FTC Joins the Cloud Security Discussion
On March 22, 2023, the Federal Trade Commission (FTC or Commission) issued its Solicitation for Public Comments on the Business Practices of Cloud Computing Providers. The FTC is seeking information about the market power and business practices of cloud providers and what security steps providers take to protect consumer data. The FTC’s interest in the intersection of cloud computing, competition, and security can have major implications for both cloud providers and any enterprise that uses cloud services, especially if the FTC starts flagging certain activities as anti-competitive or investigating the security practices of these providers. This inquiry may also have implications for other large third-party service providers, like managed services or Internet and security services, if the government makes recommendations for duties of care or standard contract terms. Any parties interesting in commenting must submit comments by May 22, 2023.
On the issue of market power and business practices of cloud providers, the Commission requests comments on a variety of operational issues. Topics include the cloud computing infrastructure; the specialization of specific cloud operators; competitive dynamics across layers of cloud computing; and ability of cloud users to negotiate contracts with cloud providers. The Commission is focused on potential barriers for new market entrants and the current level of competition between cloud providers. On the topic of security of consumer data, the Commission seeks additional information on topics ranging from which industries and infrastructures rely on a small number of cloud providers to the representations providers make to customers about data security.
The FTC’s interest in the competitive practices of cloud providers follows on the July 2021 Executive Order on Promoting Competition in the American Economy, which identified Internet platforms among several other industries for potential focus. The FTC has already moved forward with proposed rules for items identified in the Executive Order, including a proposal to ban non-compete agreements. This solicitation on cloud providers is another step in the FTC’s implementation of the competition Executive Order.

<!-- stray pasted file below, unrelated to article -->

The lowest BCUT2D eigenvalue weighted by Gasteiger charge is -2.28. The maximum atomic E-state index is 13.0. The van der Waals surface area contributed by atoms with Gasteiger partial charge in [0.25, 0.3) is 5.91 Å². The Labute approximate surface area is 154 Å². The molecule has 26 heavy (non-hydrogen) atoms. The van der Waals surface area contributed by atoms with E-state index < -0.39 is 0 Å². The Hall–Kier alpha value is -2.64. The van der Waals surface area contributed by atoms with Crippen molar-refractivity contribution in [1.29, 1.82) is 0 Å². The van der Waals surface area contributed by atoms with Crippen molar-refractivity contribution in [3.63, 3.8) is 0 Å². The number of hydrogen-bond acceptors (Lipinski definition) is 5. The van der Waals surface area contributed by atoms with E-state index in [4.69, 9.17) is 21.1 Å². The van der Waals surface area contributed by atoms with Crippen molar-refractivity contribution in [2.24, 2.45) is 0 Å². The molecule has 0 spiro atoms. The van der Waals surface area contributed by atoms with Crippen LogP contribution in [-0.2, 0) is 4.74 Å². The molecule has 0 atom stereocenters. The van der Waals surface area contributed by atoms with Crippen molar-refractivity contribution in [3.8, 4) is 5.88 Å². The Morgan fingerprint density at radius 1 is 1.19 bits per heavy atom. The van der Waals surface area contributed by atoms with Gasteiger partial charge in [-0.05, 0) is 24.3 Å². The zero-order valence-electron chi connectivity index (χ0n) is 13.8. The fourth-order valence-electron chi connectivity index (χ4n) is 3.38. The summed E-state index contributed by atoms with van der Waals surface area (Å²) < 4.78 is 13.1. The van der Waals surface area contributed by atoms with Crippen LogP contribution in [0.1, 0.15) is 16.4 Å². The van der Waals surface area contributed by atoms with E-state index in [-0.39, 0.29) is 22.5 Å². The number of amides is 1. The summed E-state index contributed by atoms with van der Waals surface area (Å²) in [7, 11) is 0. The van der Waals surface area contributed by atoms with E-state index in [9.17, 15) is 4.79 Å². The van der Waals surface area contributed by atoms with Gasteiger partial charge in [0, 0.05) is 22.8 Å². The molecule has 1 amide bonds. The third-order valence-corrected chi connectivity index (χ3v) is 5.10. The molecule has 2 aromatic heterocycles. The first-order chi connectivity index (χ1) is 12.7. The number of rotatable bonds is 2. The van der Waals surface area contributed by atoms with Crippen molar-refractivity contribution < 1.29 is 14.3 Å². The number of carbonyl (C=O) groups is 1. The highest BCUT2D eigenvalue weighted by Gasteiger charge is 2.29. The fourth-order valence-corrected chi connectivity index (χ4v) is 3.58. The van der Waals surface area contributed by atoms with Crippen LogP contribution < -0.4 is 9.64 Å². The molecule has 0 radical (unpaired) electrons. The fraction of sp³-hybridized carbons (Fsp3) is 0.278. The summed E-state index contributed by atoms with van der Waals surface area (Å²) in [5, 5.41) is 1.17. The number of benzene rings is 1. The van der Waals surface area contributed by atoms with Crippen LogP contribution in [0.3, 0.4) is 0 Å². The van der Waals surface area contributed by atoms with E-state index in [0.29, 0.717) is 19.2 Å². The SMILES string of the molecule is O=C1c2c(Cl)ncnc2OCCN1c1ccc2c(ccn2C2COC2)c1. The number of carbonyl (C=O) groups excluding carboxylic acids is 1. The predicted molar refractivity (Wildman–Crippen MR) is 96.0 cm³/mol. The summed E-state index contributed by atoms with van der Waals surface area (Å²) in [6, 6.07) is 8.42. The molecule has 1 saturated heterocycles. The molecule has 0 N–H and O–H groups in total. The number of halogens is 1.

The FTC also joins a growing list of federal agencies exploring cloud security and the role of cloud providers in cybersecurity for critical infrastructure, as the FTC asks specifically about industries such as defense, transportation, healthcare, and financial services. As the recently released National Cybersecurity Strategy (Strategy) heralded, the Biden Administration is shifting federal cybersecurity posture from a collaborative, voluntary model to one that will establish baseline cybersecurity expectations and regulations for industry. The Strategy seeks to “rebalance the responsibility for cybersecurity to be more effective and equitable,” shifting the burdens from end users to the “most-capable and best-positioned” actors. Cybersecurity and Infrastructure Security Agency (CISA) Director Easterly last week described the imperative to do more to protect “target-rich, cyber-poor” sectors.
Cloud providers fall within the set of businesses that the Administration sees as well-positioned to enhance the overall national cybersecurity posture, as acting National Cyber Director Kemba Walden called on cloud service providers to “step up” in her remarks rolling out the Strategy, while Deputy National Security Advisor for Cyber and Emerging Technology Anne Neuberger noted that cloud providers enable smaller businesses to increase their cybersecurity capabilities through outsourcing, but also lamented that cloud security is often sold separately from cloud services and expressed the Administration’s goal of ensuring that cloud security is “baked in” to cloud services.